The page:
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Nintendo 3DS: Not a Gaming Revolution, Still Makes Hands Happy

Nintendo 3DS
The best way for me to start off my hands-on with the Nintendo 3DS is to be completely honest about my relationship with the Nintendo DS; I love the little split-screened device. I have a white Lite from 2007, and have never found the need to upgrade. That was until the E3 Expo last year, when Nintendo trotted out these little guys to a crowd practically electrified with excitement. But the 3-D hype, unless we are missing something, has failed to move past "hype" to "trend." Even the 3DS's initial promise as being the little device that could (without glasses) has been slapped with health warnings, and is not as cost-friendly as its Lite little bro. So, to be frank, I had high expectations, and the 3DS had quite a task ahead of itself.

Start Up

3ds charger
In an unnecessary but appreciated touch, Nintendo has included a little cradle in which the DS can rest while charging. Not very sturdy and made of plastic, the holder is not the most aesthetically pleasing accessory ever, but it is tidier than a loose cord trailing off the end of your device. (You can still do it that way, should you not want to tote the holder.)

One of the editors at Switched grabbed the device and tried to turn it on, immediately wanting to see it in all of its 3-D glory. He was immediately stone-walled by the 3DS's lack of plug-and-play. Of course, this is not the role of the DS family -- each of these gadgets are characterized by their Nintendo-like personality and user-friendliness, not their zippy, seat-of-the-pants gamer action. After we filled out the requisite name, birthday, color choices, time and date and Internet info, the device was finally ready to be taken for a spin.

Hardware

3DS joystiq
Aside from, you know, the extra dimension, the other thing that is notable about the 3DS is the small, flattened joystick on the left side of the bottom screen. So far, in the games we tested, this enabled camera angles, Y-axis tilting and more subtle adjustments that the touch screen and stylus couldn't provide. It took a minute to grow accustomed, but, once we did, we were washing our dogs from every angle. (Don't judge. 'Nintendogs' was a tester!) Aside from that, the only other hardware control we noticed was a Wi-Fi on/off switch, which was confusing at first and requires the user to push it down hard -- not a big deal, just an adjustment.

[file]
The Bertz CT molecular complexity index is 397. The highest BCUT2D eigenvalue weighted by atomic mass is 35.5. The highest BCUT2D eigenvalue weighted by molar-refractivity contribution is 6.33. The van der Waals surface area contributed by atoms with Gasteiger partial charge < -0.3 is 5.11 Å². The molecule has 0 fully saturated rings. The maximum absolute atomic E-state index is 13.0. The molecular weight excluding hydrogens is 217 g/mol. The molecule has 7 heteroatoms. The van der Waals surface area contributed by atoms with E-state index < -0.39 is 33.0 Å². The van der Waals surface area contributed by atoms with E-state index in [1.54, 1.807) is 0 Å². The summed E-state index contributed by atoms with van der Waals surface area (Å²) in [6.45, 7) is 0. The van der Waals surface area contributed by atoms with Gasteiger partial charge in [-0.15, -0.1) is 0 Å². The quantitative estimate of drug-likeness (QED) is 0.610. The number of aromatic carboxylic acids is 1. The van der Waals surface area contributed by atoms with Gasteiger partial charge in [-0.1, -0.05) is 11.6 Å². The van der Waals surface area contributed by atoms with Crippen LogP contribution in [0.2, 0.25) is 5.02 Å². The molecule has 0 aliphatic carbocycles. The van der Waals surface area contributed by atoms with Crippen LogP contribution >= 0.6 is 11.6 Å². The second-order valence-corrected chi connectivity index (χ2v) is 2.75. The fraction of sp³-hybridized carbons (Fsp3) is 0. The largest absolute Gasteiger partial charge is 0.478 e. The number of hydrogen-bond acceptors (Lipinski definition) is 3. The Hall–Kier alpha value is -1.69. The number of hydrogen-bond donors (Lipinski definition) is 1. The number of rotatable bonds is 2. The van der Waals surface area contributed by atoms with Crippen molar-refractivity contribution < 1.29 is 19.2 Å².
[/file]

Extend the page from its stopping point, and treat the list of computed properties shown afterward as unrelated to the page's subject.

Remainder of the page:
For someone who has never had a DSi, the front- and back-facing cameras will be a new addition. (More recent DS fans will be familiar with them.) Here, they are used in a typically Nintendo fashion -- adorably, but possibly extraneously. I got to play with my Nintendog on a QR card (which just means the little guy existed in the reality of the camera), got to put my face on a shooting game, and got to take 3-D photos. It was fun, but there was no real deep integration (more on that later).

The 3DS is not a slender package. The dual screens, joystick, camera and PICA200 graphics chip makes the whole console seem a little hefty, but sturdy. Yes, the clamshell could freak you out if you had a less-than-delicate touch, but for anyone versed in portable video game systems, this little guy won't feel flimsy. I played with a cerulean "Aqua Blue" color, which was metallic and a little tacky -- but, then again, I was one of the few people I know that opted for a white Lite. The top is shiny, which is a letdown to us matte fans, but I consoled myself by noticing that, due to the two cameras on its lid, the closed 3DS looks like a mischievous face.

Game Play

Yes, the 3-D works. It works in the same way a hologram does -- by merging two images together to add depth. For text and simple images it looks great, but once the camera starts panning around a bit, I found myself having to angle the screen to maintain the 3-D. Not that the DS is a social device, but anyone looking over your shoulder would just see a blurry mess.

3D SliderBut, for the simple, heartwarming games that Nintendo likes to put on its portables, the 3-D is surprisingly adorable. I loved seeing my pet "lick" the screen, and, in "Madden," the depth of field was quite fun. And, when it started to get too hard to stay in 3-D mode (because my arms were tired of holding it, or the scenery didn't look right), I just slid down that helpful slider to make things less 3-D. Yes -- for those who are unaware, the 3DS has different gradients of "pop-outness," meaning you could subtly give something an extra layer without getting that weird, 3-D tunnel vision. (Also note: I don't wear glasses, so I didn't feel any strain on my eyes. But others have claimed differently.) The 3-D works beautifully on Nintendo's simple games with cute tricks like flying footballs or dog tongues. If you are looking for an 'Avatar'-like experience, you'll be gravely disappointed.